Easter’s favorite candy treat: Everything you want to know about jelly beans
FORT WORTH, Texas March 9, 2018. — Easter is in a few weeks but jelly beans have been on the shelves since around Valentine’s Day. No one knows who the first was to create these tiny capsules of sweetness or exactly from where they originated. But it seems the chewy mid-eastern Turkish Delight and the coating of Jordan Almonds may be part of the jelly bean’s story.
What historians do know is the first mention of the humble jelly bean was by Boston candy maker William Schrafft. He encouraged people to send them to the Union soldiers fighting the Civil War.
Turkish Delight and Royal Almonds
Turkish Delight is a Middle Eastern sweet that dates back to Biblical times. 17th-century French candy makers invented Jordan Almonds for the royal court by tossing almonds with sugar and syrup in a pan to create a hard outer shell.
Candy makers still use this “panning” technique today but use giant rotating drums called “engrossing pans” instead to add flavor and create the candy coat.
Why the bean shape? According to the Jelly Belly European candy makers often made candy into novelty shapes such as vegetables, fruits, and seasonal shapes that people knew.
The site goes on to say,
“The diet of most Americans in the 1800’s was dominated by beans and vegetables from their own fields. Some clever candymaker [sic] figured out how to make a bean-shaped soft jelly.”
Delightful jelly beans
It wasn’t long before these sweet spherules sold in the penny candy bins and jars of general stores everywhere. Jellybeans sold by weight instead of price and were the first candy to do so. By the 1930’s people associated the bean’s egg shape with Easter and Spring.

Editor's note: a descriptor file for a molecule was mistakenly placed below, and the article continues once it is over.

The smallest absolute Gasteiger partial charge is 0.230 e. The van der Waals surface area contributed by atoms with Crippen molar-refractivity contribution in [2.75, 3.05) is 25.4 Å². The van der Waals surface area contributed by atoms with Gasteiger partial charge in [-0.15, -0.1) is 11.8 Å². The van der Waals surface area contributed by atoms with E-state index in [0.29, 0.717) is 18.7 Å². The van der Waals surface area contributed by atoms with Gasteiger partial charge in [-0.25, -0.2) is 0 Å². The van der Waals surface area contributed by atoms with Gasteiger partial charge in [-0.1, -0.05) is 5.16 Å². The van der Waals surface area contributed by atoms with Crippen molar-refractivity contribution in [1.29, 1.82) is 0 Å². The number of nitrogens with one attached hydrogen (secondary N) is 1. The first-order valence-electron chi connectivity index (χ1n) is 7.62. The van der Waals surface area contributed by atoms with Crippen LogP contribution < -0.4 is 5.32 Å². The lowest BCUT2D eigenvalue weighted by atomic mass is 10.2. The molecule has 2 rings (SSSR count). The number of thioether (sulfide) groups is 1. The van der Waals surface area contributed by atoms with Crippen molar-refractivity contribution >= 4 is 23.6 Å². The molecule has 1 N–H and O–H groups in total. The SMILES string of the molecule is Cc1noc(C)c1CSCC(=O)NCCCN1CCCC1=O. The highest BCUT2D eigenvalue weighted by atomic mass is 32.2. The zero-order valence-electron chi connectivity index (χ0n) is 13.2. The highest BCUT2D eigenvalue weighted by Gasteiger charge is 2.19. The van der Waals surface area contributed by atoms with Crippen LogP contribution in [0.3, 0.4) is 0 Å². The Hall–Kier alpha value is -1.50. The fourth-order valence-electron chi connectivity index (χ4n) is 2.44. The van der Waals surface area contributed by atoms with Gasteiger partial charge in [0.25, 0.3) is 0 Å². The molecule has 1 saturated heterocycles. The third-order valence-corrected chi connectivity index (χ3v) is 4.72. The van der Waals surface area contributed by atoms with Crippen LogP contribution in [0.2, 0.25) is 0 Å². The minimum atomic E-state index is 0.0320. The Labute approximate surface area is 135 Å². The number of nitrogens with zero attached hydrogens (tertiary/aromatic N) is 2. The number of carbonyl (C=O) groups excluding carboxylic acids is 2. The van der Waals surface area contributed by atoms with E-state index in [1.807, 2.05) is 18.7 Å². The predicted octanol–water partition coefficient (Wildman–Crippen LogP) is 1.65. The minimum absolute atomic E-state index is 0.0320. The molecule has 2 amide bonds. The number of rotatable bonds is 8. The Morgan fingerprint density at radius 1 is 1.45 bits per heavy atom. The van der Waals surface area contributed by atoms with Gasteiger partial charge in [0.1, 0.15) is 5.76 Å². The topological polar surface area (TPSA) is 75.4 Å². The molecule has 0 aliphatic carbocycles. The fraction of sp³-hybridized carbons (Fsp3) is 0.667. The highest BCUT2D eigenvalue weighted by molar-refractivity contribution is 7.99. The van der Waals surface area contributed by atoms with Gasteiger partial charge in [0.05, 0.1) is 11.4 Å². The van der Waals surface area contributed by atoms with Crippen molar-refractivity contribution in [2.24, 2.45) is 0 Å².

In the 1940’s most chocolate went to the war effort creating a chocolate shortage in the United States.
Cheaper options like jelly beans filled the void.
In 1965 the Herman Goelitz Candy Company invigorated traditional jelly beans by widening the scope of flavors. We know them today as Jelly Belly.
Their product was a favorite of Governor Ronald Reagan. He munched on them to help him quit smoking. He kept a jar of jelly beans on his desk throughout his presidential administration.
Jelly Bean facts:
• Jelly Belly blueberry flavor bean was made so President Reagan could have a jar of red, white, and blue beans in the Oval Office.
• Blueberry was Reagan’s favorite jelly bean
• U.S. manufacturers produce in excess of 16 billion jelly beans for Easter each year
• National Jelly Bean Day is April 22
With so many flavors to choose from what are the favorite flavors in the United States? Does it change from culture to culture, area to area? CandyStore.com researched and created a definitive national and state-by-state ranking of jelly bean flavors. Clair Robins of CandyStore.com says the site devised the list by using ten years of their sales data and SurveyMonkey and Facebook polls of over 12,000 customers and followers.
The results contain the top 30 jelly bean flavors in the United States.
Jelly beans were the first candy to be sold by weight
But first, there is a new number one flavor this year. Last year, Black Licorice number one in the past but has been unseated.
Top thirty flavors:
1. Buttered Popcorn 16. Peach
2. Black Licorice 17. Coffee
3. Cinnamon 18. Grape
4. Watermelon 19. Lemon
5. Cherry 20. Red Apple
6. Juicy Pear 21. Chocolate
7. Orange 22. Banana
8. Green Apple 23. Lime
9. Toasted Marshmallow 24. Sour Jelly Beans
10. Coconut 25. Tutti Frutti
11. Strawberry 26. Maple
12. Cotton Candy 27. Vanilla
13. Blueberry 28. Cream Soda
14. Bubblegum 29. Raspberry
15. Root Beer 30. Pomegranate
What do you think of the list? Should there be flavors not shown? To see the comprehensive list of the top three favorites of each state visit the Candy Store.
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There you have it everything (almost) you always wanted to know about jelly beans and then some. Just in time for Easter too.